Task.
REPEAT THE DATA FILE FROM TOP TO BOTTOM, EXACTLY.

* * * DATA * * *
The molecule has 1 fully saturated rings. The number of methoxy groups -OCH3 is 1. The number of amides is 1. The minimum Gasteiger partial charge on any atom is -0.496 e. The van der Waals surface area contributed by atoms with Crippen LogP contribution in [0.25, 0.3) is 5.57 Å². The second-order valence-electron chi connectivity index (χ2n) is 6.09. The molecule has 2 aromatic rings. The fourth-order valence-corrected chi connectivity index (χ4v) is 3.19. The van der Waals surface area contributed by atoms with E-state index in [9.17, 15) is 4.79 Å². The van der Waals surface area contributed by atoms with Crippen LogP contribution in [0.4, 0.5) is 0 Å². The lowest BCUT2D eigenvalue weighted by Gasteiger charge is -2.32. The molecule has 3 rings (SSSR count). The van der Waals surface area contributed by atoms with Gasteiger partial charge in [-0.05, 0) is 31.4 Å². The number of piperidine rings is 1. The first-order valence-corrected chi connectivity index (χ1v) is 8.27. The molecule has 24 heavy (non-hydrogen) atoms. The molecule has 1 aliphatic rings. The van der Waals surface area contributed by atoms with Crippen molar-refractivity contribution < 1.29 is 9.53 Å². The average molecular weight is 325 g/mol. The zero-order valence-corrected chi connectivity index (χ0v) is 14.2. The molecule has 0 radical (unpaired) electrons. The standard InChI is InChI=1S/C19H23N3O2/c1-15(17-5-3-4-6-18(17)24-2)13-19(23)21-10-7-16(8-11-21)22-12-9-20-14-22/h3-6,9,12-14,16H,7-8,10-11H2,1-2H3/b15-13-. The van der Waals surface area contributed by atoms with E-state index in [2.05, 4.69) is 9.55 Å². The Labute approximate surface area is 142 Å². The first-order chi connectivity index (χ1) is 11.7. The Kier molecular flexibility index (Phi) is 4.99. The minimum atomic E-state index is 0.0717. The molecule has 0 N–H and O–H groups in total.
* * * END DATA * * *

The molecule has 1 fully saturated rings. The number of methoxy groups -OCH3 is 1. The number of amides is 1. The minimum Gasteiger partial charge on any atom is -0.496 e. The van der Waals surface area contributed by atoms with Crippen LogP contribution in [0.25, 0.3) is 5.57 Å². The second-order valence-electron chi connectivity index (χ2n) is 6.09. The molecule has 2 aromatic rings. The fourth-order valence-corrected chi connectivity index (χ4v) is 3.19. The van der Waals surface area contributed by atoms with E-state index in [9.17, 15) is 4.79 Å². The van der Waals surface area contributed by atoms with Crippen LogP contribution in [0.4, 0.5) is 0 Å². The lowest BCUT2D eigenvalue weighted by Gasteiger charge is -2.32. The molecule has 3 rings (SSSR count). The van der Waals surface area contributed by atoms with Gasteiger partial charge in [-0.05, 0) is 31.4 Å². The number of piperidine rings is 1. The first-order valence-corrected chi connectivity index (χ1v) is 8.27. The molecule has 24 heavy (non-hydrogen) atoms. The molecule has 1 aliphatic rings. The van der Waals surface area contributed by atoms with Crippen molar-refractivity contribution < 1.29 is 9.53 Å². The average molecular weight is 325 g/mol. The zero-order valence-corrected chi connectivity index (χ0v) is 14.2. The molecule has 0 radical (unpaired) electrons. The standard InChI is InChI=1S/C19H23N3O2/c1-15(17-5-3-4-6-18(17)24-2)13-19(23)21-10-7-16(8-11-21)22-12-9-20-14-22/h3-6,9,12-14,16H,7-8,10-11H2,1-2H3/b15-13-. The van der Waals surface area contributed by atoms with E-state index in [2.05, 4.69) is 9.55 Å². The Labute approximate surface area is 142 Å². The first-order chi connectivity index (χ1) is 11.7. The Kier molecular flexibility index (Phi) is 4.99. The minimum atomic E-state index is 0.0717. The molecule has 0 N–H and O–H groups in total.